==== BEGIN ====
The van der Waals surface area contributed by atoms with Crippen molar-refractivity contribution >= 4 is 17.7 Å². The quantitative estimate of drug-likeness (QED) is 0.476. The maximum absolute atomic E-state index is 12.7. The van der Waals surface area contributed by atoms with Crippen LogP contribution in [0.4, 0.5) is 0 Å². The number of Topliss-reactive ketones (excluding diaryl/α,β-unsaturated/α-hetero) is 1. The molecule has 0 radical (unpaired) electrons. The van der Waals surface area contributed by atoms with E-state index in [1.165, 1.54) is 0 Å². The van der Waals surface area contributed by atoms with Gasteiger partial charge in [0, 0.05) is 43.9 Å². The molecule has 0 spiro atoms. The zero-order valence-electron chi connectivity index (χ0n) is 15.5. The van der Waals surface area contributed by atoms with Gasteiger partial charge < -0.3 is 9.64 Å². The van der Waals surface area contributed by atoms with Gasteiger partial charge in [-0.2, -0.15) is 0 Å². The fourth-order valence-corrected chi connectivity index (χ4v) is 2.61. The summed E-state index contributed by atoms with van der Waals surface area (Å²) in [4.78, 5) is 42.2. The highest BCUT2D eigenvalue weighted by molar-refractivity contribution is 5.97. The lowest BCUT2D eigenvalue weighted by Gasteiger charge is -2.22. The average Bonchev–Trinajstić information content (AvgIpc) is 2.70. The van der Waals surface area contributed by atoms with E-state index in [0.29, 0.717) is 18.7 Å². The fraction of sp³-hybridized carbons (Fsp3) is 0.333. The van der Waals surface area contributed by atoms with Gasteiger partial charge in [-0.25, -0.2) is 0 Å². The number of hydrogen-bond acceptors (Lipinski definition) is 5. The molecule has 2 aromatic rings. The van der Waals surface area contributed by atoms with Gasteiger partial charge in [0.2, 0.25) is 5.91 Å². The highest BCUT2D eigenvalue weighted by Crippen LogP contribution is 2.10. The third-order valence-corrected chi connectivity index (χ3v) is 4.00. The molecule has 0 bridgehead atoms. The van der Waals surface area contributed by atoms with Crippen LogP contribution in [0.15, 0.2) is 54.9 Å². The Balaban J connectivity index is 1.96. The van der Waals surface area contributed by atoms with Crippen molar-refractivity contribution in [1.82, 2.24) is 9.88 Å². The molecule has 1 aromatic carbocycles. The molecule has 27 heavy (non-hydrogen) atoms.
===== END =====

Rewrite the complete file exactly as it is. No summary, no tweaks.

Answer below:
The van der Waals surface area contributed by atoms with Crippen molar-refractivity contribution >= 4 is 17.7 Å². The quantitative estimate of drug-likeness (QED) is 0.476. The maximum absolute atomic E-state index is 12.7. The van der Waals surface area contributed by atoms with Crippen LogP contribution in [0.4, 0.5) is 0 Å². The number of Topliss-reactive ketones (excluding diaryl/α,β-unsaturated/α-hetero) is 1. The molecule has 0 radical (unpaired) electrons. The van der Waals surface area contributed by atoms with E-state index in [1.165, 1.54) is 0 Å². The van der Waals surface area contributed by atoms with Gasteiger partial charge in [0, 0.05) is 43.9 Å². The molecule has 0 spiro atoms. The zero-order valence-electron chi connectivity index (χ0n) is 15.5. The van der Waals surface area contributed by atoms with Gasteiger partial charge < -0.3 is 9.64 Å². The van der Waals surface area contributed by atoms with Gasteiger partial charge in [-0.2, -0.15) is 0 Å². The fourth-order valence-corrected chi connectivity index (χ4v) is 2.61. The summed E-state index contributed by atoms with van der Waals surface area (Å²) in [4.78, 5) is 42.2. The highest BCUT2D eigenvalue weighted by molar-refractivity contribution is 5.97. The lowest BCUT2D eigenvalue weighted by Gasteiger charge is -2.22. The average Bonchev–Trinajstić information content (AvgIpc) is 2.70. The van der Waals surface area contributed by atoms with E-state index in [0.29, 0.717) is 18.7 Å². The fraction of sp³-hybridized carbons (Fsp3) is 0.333. The van der Waals surface area contributed by atoms with Gasteiger partial charge in [-0.25, -0.2) is 0 Å². The number of hydrogen-bond acceptors (Lipinski definition) is 5. The molecule has 2 aromatic rings. The van der Waals surface area contributed by atoms with Gasteiger partial charge in [0.2, 0.25) is 5.91 Å². The highest BCUT2D eigenvalue weighted by Crippen LogP contribution is 2.10. The third-order valence-corrected chi connectivity index (χ3v) is 4.00. The molecule has 0 bridgehead atoms. The van der Waals surface area contributed by atoms with Crippen LogP contribution in [0.15, 0.2) is 54.9 Å². The Balaban J connectivity index is 1.96. The van der Waals surface area contributed by atoms with Crippen molar-refractivity contribution in [1.82, 2.24) is 9.88 Å². The molecule has 1 aromatic carbocycles. The molecule has 27 heavy (non-hydrogen) atoms.